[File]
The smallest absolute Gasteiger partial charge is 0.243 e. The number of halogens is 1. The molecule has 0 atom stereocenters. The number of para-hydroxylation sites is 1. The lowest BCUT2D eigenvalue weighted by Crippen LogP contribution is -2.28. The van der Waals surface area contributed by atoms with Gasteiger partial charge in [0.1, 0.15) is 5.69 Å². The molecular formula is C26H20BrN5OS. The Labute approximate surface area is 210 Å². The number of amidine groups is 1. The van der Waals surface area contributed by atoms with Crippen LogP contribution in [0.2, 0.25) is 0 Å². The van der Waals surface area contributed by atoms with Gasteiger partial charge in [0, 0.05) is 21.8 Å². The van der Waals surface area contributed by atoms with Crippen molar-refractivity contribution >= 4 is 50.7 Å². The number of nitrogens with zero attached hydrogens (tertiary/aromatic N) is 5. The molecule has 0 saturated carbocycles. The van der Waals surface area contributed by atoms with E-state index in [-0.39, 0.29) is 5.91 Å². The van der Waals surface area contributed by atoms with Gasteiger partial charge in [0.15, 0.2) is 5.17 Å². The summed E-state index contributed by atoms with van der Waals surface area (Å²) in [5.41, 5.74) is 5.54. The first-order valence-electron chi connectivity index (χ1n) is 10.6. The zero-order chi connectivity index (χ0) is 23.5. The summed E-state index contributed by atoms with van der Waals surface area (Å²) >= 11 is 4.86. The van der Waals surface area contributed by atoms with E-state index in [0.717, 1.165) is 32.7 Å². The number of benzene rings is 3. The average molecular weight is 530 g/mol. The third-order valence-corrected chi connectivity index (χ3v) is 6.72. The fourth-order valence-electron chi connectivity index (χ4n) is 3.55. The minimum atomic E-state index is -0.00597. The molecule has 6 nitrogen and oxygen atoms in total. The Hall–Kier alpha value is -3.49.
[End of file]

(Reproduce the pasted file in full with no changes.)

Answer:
The smallest absolute Gasteiger partial charge is 0.243 e. The number of halogens is 1. The molecule has 0 atom stereocenters. The number of para-hydroxylation sites is 1. The lowest BCUT2D eigenvalue weighted by Crippen LogP contribution is -2.28. The van der Waals surface area contributed by atoms with Gasteiger partial charge in [0.1, 0.15) is 5.69 Å². The molecular formula is C26H20BrN5OS. The Labute approximate surface area is 210 Å². The number of amidine groups is 1. The van der Waals surface area contributed by atoms with Crippen LogP contribution in [0.2, 0.25) is 0 Å². The van der Waals surface area contributed by atoms with Gasteiger partial charge in [0, 0.05) is 21.8 Å². The van der Waals surface area contributed by atoms with Crippen molar-refractivity contribution >= 4 is 50.7 Å². The number of nitrogens with zero attached hydrogens (tertiary/aromatic N) is 5. The molecule has 0 saturated carbocycles. The van der Waals surface area contributed by atoms with E-state index in [-0.39, 0.29) is 5.91 Å². The van der Waals surface area contributed by atoms with Gasteiger partial charge in [0.15, 0.2) is 5.17 Å². The summed E-state index contributed by atoms with van der Waals surface area (Å²) in [5.41, 5.74) is 5.54. The first-order valence-electron chi connectivity index (χ1n) is 10.6. The zero-order chi connectivity index (χ0) is 23.5. The summed E-state index contributed by atoms with van der Waals surface area (Å²) >= 11 is 4.86. The van der Waals surface area contributed by atoms with E-state index in [0.717, 1.165) is 32.7 Å². The number of benzene rings is 3. The average molecular weight is 530 g/mol. The third-order valence-corrected chi connectivity index (χ3v) is 6.72. The fourth-order valence-electron chi connectivity index (χ4n) is 3.55. The minimum atomic E-state index is -0.00597. The molecule has 6 nitrogen and oxygen atoms in total. The Hall–Kier alpha value is -3.49.